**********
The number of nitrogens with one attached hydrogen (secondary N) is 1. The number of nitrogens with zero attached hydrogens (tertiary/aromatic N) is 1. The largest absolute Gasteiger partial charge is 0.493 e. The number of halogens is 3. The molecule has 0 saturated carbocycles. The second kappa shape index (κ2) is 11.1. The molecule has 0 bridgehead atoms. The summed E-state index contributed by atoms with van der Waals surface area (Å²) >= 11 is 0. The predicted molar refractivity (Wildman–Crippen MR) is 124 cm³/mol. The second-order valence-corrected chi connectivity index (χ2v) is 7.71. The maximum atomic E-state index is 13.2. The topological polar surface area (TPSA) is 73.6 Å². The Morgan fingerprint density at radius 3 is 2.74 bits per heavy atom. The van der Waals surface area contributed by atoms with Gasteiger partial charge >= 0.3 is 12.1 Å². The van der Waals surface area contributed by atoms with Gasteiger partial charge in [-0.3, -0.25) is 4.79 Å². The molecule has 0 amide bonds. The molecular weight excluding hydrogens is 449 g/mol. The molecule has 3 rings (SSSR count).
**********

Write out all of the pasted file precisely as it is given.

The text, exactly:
The number of nitrogens with one attached hydrogen (secondary N) is 1. The number of nitrogens with zero attached hydrogens (tertiary/aromatic N) is 1. The largest absolute Gasteiger partial charge is 0.493 e. The number of halogens is 3. The molecule has 0 saturated carbocycles. The second kappa shape index (κ2) is 11.1. The molecule has 0 bridgehead atoms. The summed E-state index contributed by atoms with van der Waals surface area (Å²) >= 11 is 0. The predicted molar refractivity (Wildman–Crippen MR) is 124 cm³/mol. The second-order valence-corrected chi connectivity index (χ2v) is 7.71. The maximum atomic E-state index is 13.2. The topological polar surface area (TPSA) is 73.6 Å². The Morgan fingerprint density at radius 3 is 2.74 bits per heavy atom. The van der Waals surface area contributed by atoms with Gasteiger partial charge >= 0.3 is 12.1 Å². The van der Waals surface area contributed by atoms with Gasteiger partial charge in [-0.3, -0.25) is 4.79 Å². The molecule has 0 amide bonds. The molecular weight excluding hydrogens is 449 g/mol. The molecule has 3 rings (SSSR count).